The Value of Physical Therapy for Back Pain
Physical therapy is the most valuable-and effective-approach you can take to treat your back pain
In our last article, we showed you choosing the traditional medical path for treatment of your back pain can be a costly choice that may result in unnecessary tests and potentially risky treatments like surgery. Here, we explain why the best possible alternative to this traditional course of care is physical therapy, and why treatment from a physical therapist will provide you with the greatest value and in most cases, the best outcomes.
Skip the wait and see your physical therapist directly
In the traditional model of care for back pain, it can take up to 24 days before you even get into a doctor's office for an evaluation and recommendations on what to do next. As we've seen, the doctor may then refer you to a physical therapist, or they may refer you to see another specialist or have additional tests, meaning a longer wait before treatment can actually start. All of this can be easily avoided by directly seeing a physical therapist in the first place.
You may be wondering how this is possible, as some people are under the false impression that a referral is necessary to get a physical therapy appointment. But thanks to a growing effort from physical therapists throughout the country, recent legislation changes have now made direct access to physical therapy a right for everyone in all 50 states and Washington, DC. This means that you don't have to wait for a doctor's appointment and a referral for physical therapy, and can simply schedule your first visit with a local physical therapist directly. Each state has its own specific regulations regarding direct access to a physical therapist, but every state allows for at least an evaluation with a physical therapist. Click here for more information on your state's specific laws.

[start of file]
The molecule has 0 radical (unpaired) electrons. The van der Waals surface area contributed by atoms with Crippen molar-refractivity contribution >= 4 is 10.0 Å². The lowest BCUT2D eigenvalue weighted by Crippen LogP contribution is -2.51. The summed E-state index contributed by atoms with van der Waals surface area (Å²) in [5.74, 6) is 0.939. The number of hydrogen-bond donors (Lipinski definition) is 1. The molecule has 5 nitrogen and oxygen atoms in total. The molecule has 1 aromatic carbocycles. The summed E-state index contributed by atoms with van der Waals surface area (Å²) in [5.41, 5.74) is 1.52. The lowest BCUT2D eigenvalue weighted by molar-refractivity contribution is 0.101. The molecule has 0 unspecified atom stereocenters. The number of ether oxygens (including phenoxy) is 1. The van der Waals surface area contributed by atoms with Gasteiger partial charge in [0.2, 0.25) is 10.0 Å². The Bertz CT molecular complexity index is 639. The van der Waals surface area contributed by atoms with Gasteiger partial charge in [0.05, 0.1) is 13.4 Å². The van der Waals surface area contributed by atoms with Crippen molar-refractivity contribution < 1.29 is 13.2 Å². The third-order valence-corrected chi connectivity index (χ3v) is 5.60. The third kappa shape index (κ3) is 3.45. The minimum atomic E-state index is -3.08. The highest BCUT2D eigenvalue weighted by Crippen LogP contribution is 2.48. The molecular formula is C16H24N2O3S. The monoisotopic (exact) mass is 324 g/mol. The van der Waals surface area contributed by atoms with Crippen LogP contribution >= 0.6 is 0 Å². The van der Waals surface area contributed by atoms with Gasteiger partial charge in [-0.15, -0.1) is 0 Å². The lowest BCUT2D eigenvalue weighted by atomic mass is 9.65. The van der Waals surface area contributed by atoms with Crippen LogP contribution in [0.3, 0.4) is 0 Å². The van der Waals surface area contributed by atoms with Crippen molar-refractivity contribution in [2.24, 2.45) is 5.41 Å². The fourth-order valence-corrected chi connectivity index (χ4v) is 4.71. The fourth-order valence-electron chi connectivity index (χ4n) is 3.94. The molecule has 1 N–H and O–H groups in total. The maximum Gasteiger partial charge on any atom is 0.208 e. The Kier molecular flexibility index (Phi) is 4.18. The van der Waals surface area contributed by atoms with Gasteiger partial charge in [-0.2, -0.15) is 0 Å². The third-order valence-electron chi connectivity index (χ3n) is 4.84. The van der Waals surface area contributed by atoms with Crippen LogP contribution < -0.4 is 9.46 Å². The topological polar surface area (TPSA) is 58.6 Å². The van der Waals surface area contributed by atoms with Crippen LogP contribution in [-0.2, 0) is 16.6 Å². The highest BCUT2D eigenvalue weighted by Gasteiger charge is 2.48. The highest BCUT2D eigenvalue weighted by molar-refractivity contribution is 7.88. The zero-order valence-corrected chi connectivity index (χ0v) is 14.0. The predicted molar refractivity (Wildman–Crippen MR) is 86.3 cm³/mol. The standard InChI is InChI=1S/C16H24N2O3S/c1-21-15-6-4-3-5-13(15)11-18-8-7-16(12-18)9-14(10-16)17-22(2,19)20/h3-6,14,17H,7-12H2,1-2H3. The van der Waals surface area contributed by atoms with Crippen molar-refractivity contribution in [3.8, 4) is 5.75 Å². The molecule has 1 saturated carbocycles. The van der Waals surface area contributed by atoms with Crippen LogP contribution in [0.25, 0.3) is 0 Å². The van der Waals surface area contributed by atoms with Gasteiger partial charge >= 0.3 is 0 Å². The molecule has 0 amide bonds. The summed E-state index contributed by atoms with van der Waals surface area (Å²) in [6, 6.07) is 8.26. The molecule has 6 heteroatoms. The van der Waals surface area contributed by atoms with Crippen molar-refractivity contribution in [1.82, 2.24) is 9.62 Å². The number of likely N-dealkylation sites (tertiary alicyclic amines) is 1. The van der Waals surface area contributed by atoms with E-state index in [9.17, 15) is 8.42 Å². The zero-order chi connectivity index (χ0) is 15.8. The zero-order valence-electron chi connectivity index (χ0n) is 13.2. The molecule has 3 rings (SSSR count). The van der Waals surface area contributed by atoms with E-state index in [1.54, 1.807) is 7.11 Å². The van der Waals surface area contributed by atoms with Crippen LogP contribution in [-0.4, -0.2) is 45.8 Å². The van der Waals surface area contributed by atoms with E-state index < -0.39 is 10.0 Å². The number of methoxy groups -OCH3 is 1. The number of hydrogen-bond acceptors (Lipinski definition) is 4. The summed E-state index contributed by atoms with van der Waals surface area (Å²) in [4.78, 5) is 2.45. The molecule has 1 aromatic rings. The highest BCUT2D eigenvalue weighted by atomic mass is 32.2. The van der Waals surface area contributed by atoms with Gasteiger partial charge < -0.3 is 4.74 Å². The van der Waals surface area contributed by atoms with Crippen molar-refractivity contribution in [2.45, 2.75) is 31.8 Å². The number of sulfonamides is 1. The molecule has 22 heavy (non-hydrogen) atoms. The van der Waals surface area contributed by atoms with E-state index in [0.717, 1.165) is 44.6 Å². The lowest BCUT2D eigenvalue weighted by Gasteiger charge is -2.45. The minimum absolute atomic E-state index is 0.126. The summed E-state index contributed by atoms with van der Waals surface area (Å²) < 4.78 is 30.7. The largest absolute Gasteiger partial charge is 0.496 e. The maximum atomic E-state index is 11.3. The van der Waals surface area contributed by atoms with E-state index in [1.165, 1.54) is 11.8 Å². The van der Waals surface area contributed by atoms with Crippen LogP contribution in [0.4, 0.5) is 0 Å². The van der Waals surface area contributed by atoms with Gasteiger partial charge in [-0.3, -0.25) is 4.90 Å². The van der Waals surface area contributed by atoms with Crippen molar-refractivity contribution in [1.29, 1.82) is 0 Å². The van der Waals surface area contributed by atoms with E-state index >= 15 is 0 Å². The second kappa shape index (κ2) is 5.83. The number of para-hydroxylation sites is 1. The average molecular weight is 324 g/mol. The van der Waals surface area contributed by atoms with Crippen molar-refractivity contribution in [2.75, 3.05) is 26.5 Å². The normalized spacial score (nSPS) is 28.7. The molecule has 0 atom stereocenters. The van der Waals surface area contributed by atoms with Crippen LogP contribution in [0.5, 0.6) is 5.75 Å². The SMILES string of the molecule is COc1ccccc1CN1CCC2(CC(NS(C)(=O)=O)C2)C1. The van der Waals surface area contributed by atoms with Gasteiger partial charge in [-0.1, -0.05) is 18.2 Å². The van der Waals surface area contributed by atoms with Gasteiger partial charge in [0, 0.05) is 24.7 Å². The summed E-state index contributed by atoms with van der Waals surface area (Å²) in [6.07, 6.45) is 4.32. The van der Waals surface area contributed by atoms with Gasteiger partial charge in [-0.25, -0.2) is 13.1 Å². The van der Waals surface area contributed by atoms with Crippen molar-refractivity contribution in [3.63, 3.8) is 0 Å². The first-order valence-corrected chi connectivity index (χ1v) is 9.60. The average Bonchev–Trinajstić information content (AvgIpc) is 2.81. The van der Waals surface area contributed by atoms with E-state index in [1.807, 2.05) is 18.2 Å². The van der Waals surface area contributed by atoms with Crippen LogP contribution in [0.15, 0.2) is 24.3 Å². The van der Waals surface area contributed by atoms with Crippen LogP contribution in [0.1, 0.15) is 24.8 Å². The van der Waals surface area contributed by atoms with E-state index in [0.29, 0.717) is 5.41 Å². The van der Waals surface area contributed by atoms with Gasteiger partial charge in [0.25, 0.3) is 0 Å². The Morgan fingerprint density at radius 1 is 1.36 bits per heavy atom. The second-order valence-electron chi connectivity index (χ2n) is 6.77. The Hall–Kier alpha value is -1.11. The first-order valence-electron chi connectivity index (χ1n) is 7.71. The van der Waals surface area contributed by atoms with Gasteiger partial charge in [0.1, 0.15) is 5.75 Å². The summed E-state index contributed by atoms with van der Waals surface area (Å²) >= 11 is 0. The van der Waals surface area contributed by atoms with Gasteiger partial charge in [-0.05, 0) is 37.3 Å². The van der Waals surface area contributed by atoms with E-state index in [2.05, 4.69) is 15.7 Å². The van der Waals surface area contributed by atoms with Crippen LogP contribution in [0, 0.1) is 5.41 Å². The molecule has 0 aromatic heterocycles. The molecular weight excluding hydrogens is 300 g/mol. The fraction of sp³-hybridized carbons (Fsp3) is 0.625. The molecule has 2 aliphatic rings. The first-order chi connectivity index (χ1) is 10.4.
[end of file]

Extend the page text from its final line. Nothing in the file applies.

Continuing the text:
Why physical therapy will cost you less time and money
Once you've made your first physical therapy appointment, you're already on your way to a better outcome with a superior value to the traditional course of care. While the actual total cost of physical therapy treatment will vary depending on several factors, the average is reported to be about $1,000 for 10 treatment sessions. This may sound expensive initially, but compare it to the cost of other interventions for back pain:
- Average cost of one MRI: $2,611
- Average cost of a series of injections: $3,857
- Average cost of one year's supply of opioids: $6,754
- Average cost of back surgery: $31,549
It's clear that physical therapy is significantly less expensive than these other interventions, and it's also important to remember that some of these options may not even fix the problem that's causing your pain. Look no further than some insurance companies for proof that physical therapy is the best first choice. Humana, one of the nation's largest insurance providers, has removed the need from preauthorization for physical therapy. Click here to read more about that.
Another study has also shown that simply seeing a physical therapist first will wind up costing a patient $4,793 less for the care they receive compared to if they were to have an MRI first. As you may have guessed, this is primarily due to the ordering of additional tests and prescription of pain-relieving medications like opioids.